River plants serve an important ecological function. Many of them provide shade and food for birds, fish and other wildlife. They also help to oxygenate the water and can stabilize the sediments in the water to keep the water clear. These plants prefer the moisture and can tolerate shade. River plants have adapted to living on or in the water.
Fragrant White Water Lily
The fragrant white water lily (Nymphaea odorata) is a perennial river plant that has heart-shaped leaves that grow up to 12 inches in diameter. The flowers are white with yellow centers that float or stick above the water's surface. They open in the daytime and close at night and are extremely fragrant. This plant's roots are an important food source for fish and the seeds are often eaten by ducks.
European Frogbit (Hydrocharis morsus-ranae) is a small, aquatic, perennial plant that resembles the water lily. The heart-shaped leaves are 1 to 2 inches in diameter. The plant is considered invasive because it can spread quickly. Frogbit will form a thick, dense mat on the water's surface, which can prevent oxygenation. It is a free-floating plant with a small, white flower.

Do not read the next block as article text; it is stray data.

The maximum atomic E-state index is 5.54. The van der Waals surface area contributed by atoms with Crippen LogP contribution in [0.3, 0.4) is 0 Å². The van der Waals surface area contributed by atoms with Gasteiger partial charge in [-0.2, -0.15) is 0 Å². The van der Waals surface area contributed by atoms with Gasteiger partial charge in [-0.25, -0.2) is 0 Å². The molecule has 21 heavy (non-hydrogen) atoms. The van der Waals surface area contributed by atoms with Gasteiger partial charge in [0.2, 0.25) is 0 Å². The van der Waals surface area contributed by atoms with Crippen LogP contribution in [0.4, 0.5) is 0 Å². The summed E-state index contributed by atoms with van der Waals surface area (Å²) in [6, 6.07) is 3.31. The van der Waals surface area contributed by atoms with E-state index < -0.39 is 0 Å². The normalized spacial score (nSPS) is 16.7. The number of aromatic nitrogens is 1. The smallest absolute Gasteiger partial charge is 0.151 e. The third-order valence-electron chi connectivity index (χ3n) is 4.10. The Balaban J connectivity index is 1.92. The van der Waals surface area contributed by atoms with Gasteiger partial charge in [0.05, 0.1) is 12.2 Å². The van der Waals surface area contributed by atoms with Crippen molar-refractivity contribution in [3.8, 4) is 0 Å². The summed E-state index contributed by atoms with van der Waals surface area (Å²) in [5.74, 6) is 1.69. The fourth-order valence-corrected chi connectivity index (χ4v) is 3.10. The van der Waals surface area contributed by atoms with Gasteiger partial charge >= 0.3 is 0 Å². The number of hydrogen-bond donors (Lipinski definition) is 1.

Water moss (Fontinalis antipyretica ) is a submerged, evergreen plant. It attaches itself to rocks, logs and other objects in flowing water by rhizoids, or rootlets. The leaves are only a few millimeters long and are small, rigid and pointed. They grow together to form a carpet-like area, which is occasionally a home to small fish. Water moss does not produce flowers, instead it has spores that help with reproduction. It prefers shady areas in water that is slightly acidic.
The water horsetail (Equisetum fluviatile) grows in dense colonies in shallow water and moving water. The stems are tall, slender, hollow and can reach up to 3 feet tall. This plant does not flower; it has a spore-producing tip at the end of the stems. Water horsetail is usually found in deeper waters than regular horsetail because the stems are more fragile and can easily be crushed by the faster-moving water along the shore. It prefers full sun but is tolerant of shade. According to the State of Washington's Department of Ecology, the stems were once used by Europeans and native Americans as a scouring and sanding device because of the high silica content.